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Advice for Secretary Kerry on International Women's Day

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Global stability, peace, and economic prosperity, can never be achieved without the full participation and empowerment of women. There's a volume of research and data showing that greater investments in women's health and education can lead to greater economic growth and more robust societies. Experience shows that when women’s voices are fully integrated into peace negotiations and security efforts, conflicts can be avoided and peace is longer lasting. When women participate equally with men in political and civic processes, governments can be more representative and often more effective.

As Clinton has said time and again, strengthening women and girls around the world is not simply the right thing to do – it is the smart thing to do.

Already in his first month in office, Kerry has demonstrated both his leadership and commitment. At his Senate confirmation hearing at the end of January, he “committed to the ongoing significant efforts that Secretary Clinton has invested in” to integrate women’s issues into the State Department, and to advance the status of women around the world.

He pledged to maintain the Secretary’s Office of Global Women's Issues, and to support the work of an appointed Ambassador at Large who could lead the Department’s efforts. And he emphasized the vital importance of integrating women's issues into department’s key activities – especially when it comes to promoting peace in conflict regions.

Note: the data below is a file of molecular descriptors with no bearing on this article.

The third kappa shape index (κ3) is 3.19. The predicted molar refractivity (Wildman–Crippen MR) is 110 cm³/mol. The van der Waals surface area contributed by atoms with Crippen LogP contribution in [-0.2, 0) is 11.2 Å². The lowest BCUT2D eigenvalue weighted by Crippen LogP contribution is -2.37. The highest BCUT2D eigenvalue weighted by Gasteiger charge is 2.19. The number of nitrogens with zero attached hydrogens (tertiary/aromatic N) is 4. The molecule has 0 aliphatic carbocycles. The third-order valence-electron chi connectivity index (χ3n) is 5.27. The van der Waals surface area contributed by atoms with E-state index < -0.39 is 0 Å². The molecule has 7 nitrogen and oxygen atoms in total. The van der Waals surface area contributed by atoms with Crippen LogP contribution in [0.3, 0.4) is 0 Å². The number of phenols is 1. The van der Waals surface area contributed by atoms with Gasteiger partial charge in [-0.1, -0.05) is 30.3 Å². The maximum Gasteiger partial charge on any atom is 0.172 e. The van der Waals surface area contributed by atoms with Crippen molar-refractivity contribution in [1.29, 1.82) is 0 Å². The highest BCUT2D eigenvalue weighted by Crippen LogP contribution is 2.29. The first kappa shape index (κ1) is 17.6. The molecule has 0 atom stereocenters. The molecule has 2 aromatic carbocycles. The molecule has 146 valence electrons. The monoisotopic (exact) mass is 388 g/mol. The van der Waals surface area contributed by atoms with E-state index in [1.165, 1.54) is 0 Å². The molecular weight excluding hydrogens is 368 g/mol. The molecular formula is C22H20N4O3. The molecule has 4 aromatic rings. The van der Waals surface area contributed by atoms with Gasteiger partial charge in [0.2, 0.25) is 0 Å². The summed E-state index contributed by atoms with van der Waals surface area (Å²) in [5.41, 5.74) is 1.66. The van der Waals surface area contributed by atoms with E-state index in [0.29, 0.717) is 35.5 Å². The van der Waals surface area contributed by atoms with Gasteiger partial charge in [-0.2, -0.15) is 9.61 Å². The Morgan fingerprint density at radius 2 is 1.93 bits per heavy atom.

Here are three areas where I believe Kerry could advance the work of the past four years – and make a lasting difference:

Women, peace, and security

The vast majority of peace treaties in the past have broken down because they failed to include the voices of women and deal with the issues that women know must be addressed. To build lasting peace agreements, governments must ensure women are at the negotiating table and fully empowered in all post-conflict decisionmaking. This will be especially important in Afghanistan during this period of transition. At his confirmation hearing, Kerry recognized this truth. “There can't be an effective peace, and there won't be, in Afghanistan if we can't hold onto the gains and continue them, continue the progress that is being made with respect to women’s participation in Afghan society,” he said.

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